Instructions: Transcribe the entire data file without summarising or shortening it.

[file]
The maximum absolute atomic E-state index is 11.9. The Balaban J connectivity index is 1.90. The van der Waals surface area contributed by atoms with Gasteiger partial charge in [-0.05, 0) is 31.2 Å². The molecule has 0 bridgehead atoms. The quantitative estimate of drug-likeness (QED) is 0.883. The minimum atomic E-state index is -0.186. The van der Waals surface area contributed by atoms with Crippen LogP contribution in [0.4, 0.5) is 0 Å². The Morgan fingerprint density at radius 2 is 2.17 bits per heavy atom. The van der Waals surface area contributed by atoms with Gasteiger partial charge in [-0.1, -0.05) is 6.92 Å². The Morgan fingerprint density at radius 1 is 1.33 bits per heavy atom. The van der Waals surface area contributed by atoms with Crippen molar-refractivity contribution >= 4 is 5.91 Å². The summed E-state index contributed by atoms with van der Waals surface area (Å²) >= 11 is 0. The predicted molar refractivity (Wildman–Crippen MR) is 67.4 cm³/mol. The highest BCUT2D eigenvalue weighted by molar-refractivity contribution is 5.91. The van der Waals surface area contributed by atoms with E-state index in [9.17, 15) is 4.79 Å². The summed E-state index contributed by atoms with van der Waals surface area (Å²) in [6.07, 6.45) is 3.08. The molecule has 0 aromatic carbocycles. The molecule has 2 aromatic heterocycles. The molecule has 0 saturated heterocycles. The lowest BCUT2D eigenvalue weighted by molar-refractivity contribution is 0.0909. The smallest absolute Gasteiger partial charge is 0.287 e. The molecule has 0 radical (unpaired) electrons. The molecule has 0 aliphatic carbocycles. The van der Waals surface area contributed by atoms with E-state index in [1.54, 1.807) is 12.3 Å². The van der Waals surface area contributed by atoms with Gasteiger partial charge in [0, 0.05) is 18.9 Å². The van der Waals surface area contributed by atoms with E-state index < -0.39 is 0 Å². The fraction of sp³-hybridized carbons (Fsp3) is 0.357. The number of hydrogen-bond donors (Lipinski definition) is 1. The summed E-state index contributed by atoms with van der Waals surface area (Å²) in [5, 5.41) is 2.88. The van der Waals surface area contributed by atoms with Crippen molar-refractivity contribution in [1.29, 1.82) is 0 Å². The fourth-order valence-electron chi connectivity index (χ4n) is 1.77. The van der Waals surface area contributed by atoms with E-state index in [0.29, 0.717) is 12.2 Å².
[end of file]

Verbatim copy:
The maximum absolute atomic E-state index is 11.9. The Balaban J connectivity index is 1.90. The van der Waals surface area contributed by atoms with Gasteiger partial charge in [-0.05, 0) is 31.2 Å². The molecule has 0 bridgehead atoms. The quantitative estimate of drug-likeness (QED) is 0.883. The minimum atomic E-state index is -0.186. The van der Waals surface area contributed by atoms with Crippen LogP contribution in [0.4, 0.5) is 0 Å². The Morgan fingerprint density at radius 2 is 2.17 bits per heavy atom. The van der Waals surface area contributed by atoms with Gasteiger partial charge in [-0.1, -0.05) is 6.92 Å². The Morgan fingerprint density at radius 1 is 1.33 bits per heavy atom. The van der Waals surface area contributed by atoms with Crippen molar-refractivity contribution >= 4 is 5.91 Å². The summed E-state index contributed by atoms with van der Waals surface area (Å²) >= 11 is 0. The predicted molar refractivity (Wildman–Crippen MR) is 67.4 cm³/mol. The highest BCUT2D eigenvalue weighted by molar-refractivity contribution is 5.91. The van der Waals surface area contributed by atoms with E-state index in [9.17, 15) is 4.79 Å². The summed E-state index contributed by atoms with van der Waals surface area (Å²) in [6.07, 6.45) is 3.08. The molecule has 0 aromatic carbocycles. The molecule has 2 aromatic heterocycles. The molecule has 0 saturated heterocycles. The lowest BCUT2D eigenvalue weighted by molar-refractivity contribution is 0.0909. The smallest absolute Gasteiger partial charge is 0.287 e. The molecule has 0 radical (unpaired) electrons. The molecule has 0 aliphatic carbocycles. The van der Waals surface area contributed by atoms with E-state index in [1.54, 1.807) is 12.3 Å². The van der Waals surface area contributed by atoms with Gasteiger partial charge in [0, 0.05) is 18.9 Å². The van der Waals surface area contributed by atoms with E-state index < -0.39 is 0 Å². The fraction of sp³-hybridized carbons (Fsp3) is 0.357. The number of hydrogen-bond donors (Lipinski definition) is 1. The summed E-state index contributed by atoms with van der Waals surface area (Å²) in [5, 5.41) is 2.88. The van der Waals surface area contributed by atoms with Crippen molar-refractivity contribution in [1.29, 1.82) is 0 Å². The fourth-order valence-electron chi connectivity index (χ4n) is 1.77. The van der Waals surface area contributed by atoms with E-state index in [0.29, 0.717) is 12.2 Å².